Gray Tank & Sensor Cleaning

TheRVgeeks Plumbing, Quick Tips 20 Comments

Besides water, an RV gray tank (or “grey” if you trend more British) takes in lots of greasy, sticky substances. These include food particles & residue from preparing meals and washing dishes, soap, shampoo, toothpaste & even body oils. After a while, it can gum up your holding tank sensors, causing a false reading on your tank monitors.

Cleaning out the gray tank and sensors is a really simple task, since there’s a readily available liquid designed to break up all of the crud that can build up in the tank: automatic dishwasher detergent. The gel type is easy to flush down the drain, and goes right to work breaking down and dislodging greasy build-up.

To calibrate the holding tank monitors in your RV, follow the steps outlined in our video:

Calibrate RV Tank Monitors

To clean your gray tank, simply choose a day when you’re about to take a long road trip to a full hook-up RV park. Just start with about a half-full gray tank, pour about one cup of automatic dishwashing detergent gel (NOT standard dishwashing soap like Dawn or Palmolive… you DON’T want something that’s going to suds up!) into one of the sinks, and wash it down the drain with plenty of hot water. Then spend a few hours on the road, allowing the sloshing action in the tank to work with the detergent to break up any nasty gunk that’s accumulated. The longer and twistier the road the better, but a few hours of agitation should be plenty.

Once you arrive at your full hook-up campground (a dump station will of course work fine as well), simply pull the gray valve and dump the tank. All of the greasy gunk that was stuck to the tank will get flushed out with the water.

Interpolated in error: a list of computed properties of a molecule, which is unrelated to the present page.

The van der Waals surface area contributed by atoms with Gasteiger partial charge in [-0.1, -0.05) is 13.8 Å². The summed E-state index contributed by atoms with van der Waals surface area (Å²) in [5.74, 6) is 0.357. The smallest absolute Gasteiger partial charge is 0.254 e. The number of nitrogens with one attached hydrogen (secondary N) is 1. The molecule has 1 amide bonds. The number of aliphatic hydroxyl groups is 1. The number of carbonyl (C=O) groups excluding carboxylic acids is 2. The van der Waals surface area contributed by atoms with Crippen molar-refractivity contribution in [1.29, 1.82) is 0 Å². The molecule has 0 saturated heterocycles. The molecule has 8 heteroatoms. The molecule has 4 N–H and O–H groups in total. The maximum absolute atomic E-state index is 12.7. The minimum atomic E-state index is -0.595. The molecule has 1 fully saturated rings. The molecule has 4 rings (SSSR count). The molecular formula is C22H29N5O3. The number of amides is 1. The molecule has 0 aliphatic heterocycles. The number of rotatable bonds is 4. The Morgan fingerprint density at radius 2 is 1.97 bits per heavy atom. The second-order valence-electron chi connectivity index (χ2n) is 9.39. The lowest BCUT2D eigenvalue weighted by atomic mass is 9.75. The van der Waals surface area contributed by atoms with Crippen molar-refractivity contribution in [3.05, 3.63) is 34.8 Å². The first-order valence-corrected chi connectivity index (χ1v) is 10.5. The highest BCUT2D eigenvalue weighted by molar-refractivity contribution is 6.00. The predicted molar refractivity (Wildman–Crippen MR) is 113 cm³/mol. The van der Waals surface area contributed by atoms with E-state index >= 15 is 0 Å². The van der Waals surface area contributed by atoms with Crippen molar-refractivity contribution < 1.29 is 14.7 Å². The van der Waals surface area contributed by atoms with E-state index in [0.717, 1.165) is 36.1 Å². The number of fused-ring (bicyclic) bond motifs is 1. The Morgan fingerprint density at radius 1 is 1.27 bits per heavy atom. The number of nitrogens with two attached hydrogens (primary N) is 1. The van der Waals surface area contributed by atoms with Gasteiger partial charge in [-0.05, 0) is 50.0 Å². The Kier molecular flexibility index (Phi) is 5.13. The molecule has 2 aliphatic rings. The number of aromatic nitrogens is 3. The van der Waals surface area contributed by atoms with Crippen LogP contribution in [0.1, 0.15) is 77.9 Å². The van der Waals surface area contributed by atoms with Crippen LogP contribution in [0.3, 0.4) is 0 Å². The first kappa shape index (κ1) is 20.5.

If your “3/4” or “full” light is the one staying on, start your trip with a fuller tank, which will ensure good water agitation on that sensor. But since the heaviest buildup is generally in the lower part of the tank, 1/2 tank or so should provide a good combination of water and empty space for strong agitation and sloshing as you drive.

If the first try doesn’t clear up the problem, just try it again on your next long road trip. It’s so easy and inexpensive that another attempt is no big deal. Once your tank is clean, your sensors should work fine and any odors you may have been experiencing should be eliminated or reduced as well (yes, gray tanks can smell too).



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Comments 20

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  1. Hello!
    I have a 14 year old toter home (neglected gray tank for the past 12 years… not our doing) and it seems if the gray does not get dumped within 2 days it wreaks… almost bird killing smelly… I can’t get to the tank from uptop to clean it and it has no flush, any chemical treatments I can use besides this one?

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      Oh boy, Bryttany. We feel for you on this one. Inheriting someone else’s gray/black tank problems can be a nose full! ? We haven’t ever had to deal with that directly ourselves (we’re the only owners of our RV), but one thing we’d suggest that you try is using a product like Happy Campers Extreme Clean (you can get it here on Amazon: https://amzn.to/2W3AjQY). It’s an extra-powerful biological & enzymatic tank treatment that might be able to help break down the “stuff” in your tank that is causing the nasty odors. You might have to treat the tank a couple of times to get it all removed (if you can fill the gray tank with a treatment or two and let it soak for a couple of days, that might really help). Then, once it’s clean, using the regular Happy Campers Tank Treatment (yup, also available on Amazon: https://amzn.to/2IyaHsj) in your gray & black tanks should help keep the odors at bay.

      Another possibility, if the Happy Campers isnt’ able to clear up the smell, is that you could have a blocked vent pipe on your gray tank. Typically, your tanks have one or more pipes that connect from the tank up through the walls of the RV to the roof, so that as the tank fills, air can be pushed up them (so the tanks don’t get pressurized). This helps manage odors, too… routing them up onto the roof and away from your nose. If they are blocked (a buildup from stuff in the tank at the bottom end, or a wasp/spider’s nest somewhere along the length of the vent pipe), the air can’t escape and it may be finding another way out.